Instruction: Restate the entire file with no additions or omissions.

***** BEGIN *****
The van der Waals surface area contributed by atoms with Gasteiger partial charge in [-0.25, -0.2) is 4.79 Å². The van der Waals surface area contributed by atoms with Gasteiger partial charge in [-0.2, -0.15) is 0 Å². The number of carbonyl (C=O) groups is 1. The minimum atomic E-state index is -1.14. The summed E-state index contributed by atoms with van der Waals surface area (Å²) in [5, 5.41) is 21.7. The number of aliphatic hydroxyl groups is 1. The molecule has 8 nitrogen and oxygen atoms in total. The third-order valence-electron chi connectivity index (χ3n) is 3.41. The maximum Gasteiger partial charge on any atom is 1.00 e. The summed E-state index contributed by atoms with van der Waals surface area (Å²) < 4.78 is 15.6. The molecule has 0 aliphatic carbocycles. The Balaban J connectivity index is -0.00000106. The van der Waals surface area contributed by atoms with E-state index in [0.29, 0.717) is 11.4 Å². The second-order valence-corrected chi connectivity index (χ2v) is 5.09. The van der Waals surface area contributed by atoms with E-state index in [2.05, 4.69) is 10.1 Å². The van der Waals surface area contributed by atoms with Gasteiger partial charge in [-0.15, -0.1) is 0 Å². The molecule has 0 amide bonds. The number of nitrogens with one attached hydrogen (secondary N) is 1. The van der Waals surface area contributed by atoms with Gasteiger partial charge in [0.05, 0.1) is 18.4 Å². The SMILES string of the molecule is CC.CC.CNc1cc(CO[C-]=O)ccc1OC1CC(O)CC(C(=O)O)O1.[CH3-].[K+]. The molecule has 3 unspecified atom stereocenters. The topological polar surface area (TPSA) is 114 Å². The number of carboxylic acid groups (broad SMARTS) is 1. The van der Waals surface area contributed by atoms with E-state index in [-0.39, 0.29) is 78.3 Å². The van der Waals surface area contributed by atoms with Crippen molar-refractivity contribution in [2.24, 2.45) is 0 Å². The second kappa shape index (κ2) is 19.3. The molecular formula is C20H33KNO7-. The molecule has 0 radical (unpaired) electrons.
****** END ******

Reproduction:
The van der Waals surface area contributed by atoms with Gasteiger partial charge in [-0.25, -0.2) is 4.79 Å². The van der Waals surface area contributed by atoms with Gasteiger partial charge in [-0.2, -0.15) is 0 Å². The number of carbonyl (C=O) groups is 1. The minimum atomic E-state index is -1.14. The summed E-state index contributed by atoms with van der Waals surface area (Å²) in [5, 5.41) is 21.7. The number of aliphatic hydroxyl groups is 1. The molecule has 8 nitrogen and oxygen atoms in total. The third-order valence-electron chi connectivity index (χ3n) is 3.41. The maximum Gasteiger partial charge on any atom is 1.00 e. The summed E-state index contributed by atoms with van der Waals surface area (Å²) < 4.78 is 15.6. The molecule has 0 aliphatic carbocycles. The Balaban J connectivity index is -0.00000106. The van der Waals surface area contributed by atoms with E-state index in [0.29, 0.717) is 11.4 Å². The second-order valence-corrected chi connectivity index (χ2v) is 5.09. The van der Waals surface area contributed by atoms with E-state index in [2.05, 4.69) is 10.1 Å². The van der Waals surface area contributed by atoms with Gasteiger partial charge in [-0.15, -0.1) is 0 Å². The molecule has 0 amide bonds. The number of nitrogens with one attached hydrogen (secondary N) is 1. The van der Waals surface area contributed by atoms with Gasteiger partial charge in [0.05, 0.1) is 18.4 Å². The SMILES string of the molecule is CC.CC.CNc1cc(CO[C-]=O)ccc1OC1CC(O)CC(C(=O)O)O1.[CH3-].[K+]. The molecule has 3 unspecified atom stereocenters. The topological polar surface area (TPSA) is 114 Å². The number of carboxylic acid groups (broad SMARTS) is 1. The van der Waals surface area contributed by atoms with E-state index in [-0.39, 0.29) is 78.3 Å². The van der Waals surface area contributed by atoms with Crippen molar-refractivity contribution in [2.24, 2.45) is 0 Å². The second kappa shape index (κ2) is 19.3. The molecular formula is C20H33KNO7-. The molecule has 0 radical (unpaired) electrons.